U.S. Sen. Robert Byrd of West Virginia, who died Monday after serving a record 57 years in the U.S. Senate, evolved from a socially conservative Democrat who opposed nearly all LGBT civil rights initiatives to an elder lawmaker who backed several important pro-gay bills.
“I think you can say that he moved forward and started to understand the basic humanity of all West Virginians, including LGBT West Virginians,” said Stephen Skinner, an attorney who serves as president of the board of the statewide LGBT group Fairness West Virginia.
Skinner, a native West Virginian who said he spoke with Byrd many times over the years, acknowledged that the senator said many “bad things” about LGBT-related issues.
But Skinner joined many political observers in West Virginia to remember Byrd this week more for the massive infusion of federal funds and resources he secured for his state that resulted in economic development and jobs for residents long plagued by poverty.
“I would say he was universally beloved, including by the LGBT people in the state, whose affection for him often override most of his decisions” on LGBT-related issues, Skinner said.
“Everywhere you go, we were all affected by what he did. And everybody believes he did so much for the country that everything he did for the state was deserved,” said Skinner.
Allison Herwitt, director of legislative affairs for the Human Rights Campaign, pointed to HRC’s congressional scorecard ratings for Byrd, which range from a low of 13 of 100 for the 108th Congress to a high of 60 two years ago in the 110th Congress, the most recent rating.
HRC gave him ratings in the 25-to-35 range in most years beginning in the 1990s. The ratings are based on votes, stances and attitudes toward LGBT- and AIDS-related issues.
“Over the years he’s had a very mixed record on LGBT equality,” Herwitt said.
Among other things, Byrd voted in 1996 for the Defense of Marriage Act, which bars the federal government from recognizing same-sex marriages. That same year, he voted against the Employment Non-Discrimination Act, which would have banned most private-sector employers from engaging in employment discrimination based on sexual orientation.
In a lengthy floor speech during the Senate debate on DOMA, Byrd cited how some historians linked the decline and fall of the ancient Roman Empire to homosexuality.
“But when it came to being there for hate crimes and on ‘Don’t Ask, Don’t Tell,’ he voted for equality and moving forward,” Herwitt said. “And so he is one of those people that, over the course of his political career, he certainly has evolved on our issues.”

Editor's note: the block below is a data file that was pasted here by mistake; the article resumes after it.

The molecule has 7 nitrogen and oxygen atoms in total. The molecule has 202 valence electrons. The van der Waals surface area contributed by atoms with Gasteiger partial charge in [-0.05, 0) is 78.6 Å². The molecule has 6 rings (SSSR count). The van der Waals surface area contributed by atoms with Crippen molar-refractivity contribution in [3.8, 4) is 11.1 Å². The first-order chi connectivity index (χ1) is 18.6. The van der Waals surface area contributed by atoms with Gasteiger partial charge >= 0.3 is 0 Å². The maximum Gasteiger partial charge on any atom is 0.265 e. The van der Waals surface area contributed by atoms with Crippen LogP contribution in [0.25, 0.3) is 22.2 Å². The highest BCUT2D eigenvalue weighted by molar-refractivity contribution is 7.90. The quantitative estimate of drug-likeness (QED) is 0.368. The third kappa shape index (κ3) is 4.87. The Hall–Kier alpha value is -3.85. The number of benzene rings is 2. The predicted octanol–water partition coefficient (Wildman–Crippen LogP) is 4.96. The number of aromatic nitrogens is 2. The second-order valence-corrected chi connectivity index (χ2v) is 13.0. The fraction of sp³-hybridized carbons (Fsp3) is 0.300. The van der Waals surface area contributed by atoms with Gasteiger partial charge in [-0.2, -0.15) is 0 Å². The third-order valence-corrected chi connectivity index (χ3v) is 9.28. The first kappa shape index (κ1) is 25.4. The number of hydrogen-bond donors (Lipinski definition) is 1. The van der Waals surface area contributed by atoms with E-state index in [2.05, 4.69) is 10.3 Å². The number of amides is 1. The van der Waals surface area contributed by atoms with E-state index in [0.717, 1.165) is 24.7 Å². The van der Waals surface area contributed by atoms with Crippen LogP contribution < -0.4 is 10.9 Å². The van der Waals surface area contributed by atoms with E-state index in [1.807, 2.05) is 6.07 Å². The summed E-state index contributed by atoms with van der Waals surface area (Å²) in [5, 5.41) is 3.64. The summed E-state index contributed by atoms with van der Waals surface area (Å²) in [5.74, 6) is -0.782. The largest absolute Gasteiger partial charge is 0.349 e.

Byrd voted last year for a hate crimes measure that authorizes the federal government to prosecute crimes that target people for their sexual orientation or gender identity. The measure became the first LGBT-inclusive civil rights bill to pass Congress.
Earlier this year, Byrd supported a compromise provision to repeal “Don’t Ask, Don’t Tell” in a close vote in the Senate Armed Services Committee. Capitol Hill sources said Byrd’s staff on the committee helped draft the compromise language that was credited with persuading enough members of the panel to pass it.
Byrd’s position on a proposed constitutional amendment to ban same-sex marriage was less clear. When same-sex marriage opponents proposed the Federal Marriage Amendment before the Senate in 2004, Byrd voted to end a filibuster backed by Senate Democratic leaders, who sought to block the measure from coming up for a full vote.
A motion to end the filibuster failed by a vote of 48 to 50; two senators were absent at the time of the vote. Sixty votes are needed to end filibusters.
Some observers considered a vote for ending the filibuster a sign that senators supported the amendment. But Skinner said members of Byrd’s staff told him that Byrd “opposed messing with the constitution” on matters of same-sex marriage and planned to vote against the amendment if it reached the floor for a direct vote.
A gay former member of Byrd’s staff, who spoke this week on condition of anonymity, said Byrd was a strong advocate of full debate on important issues before the Senate. The former staffer agreed with Skinner’s assessment that Byrd, a recognized constitutional scholar, would likely have voted against the same-sex marriage amendment in a direct Senate vote.
“I don’t think he understood gays,” said the former staffer. “It was not part of his social lexicon. Yet it was clear that there had been an evolution on gay issues.”
Herwitt said Byrd appeared to have been influenced by the greater visibility of LGBT people in his home state and throughout the country.
“I think as the country evolves on our issues, so do peoples’ understanding of what LGBT equality means for people,” she said. “I’m sure in the beginning of his career, when people weren’t out and living open and honestly, it was different. As he made it through the end of his career, he was working on Capitol Hill where people who are working for you and working for other senators are out and openly gay, so I think that also has an impact.”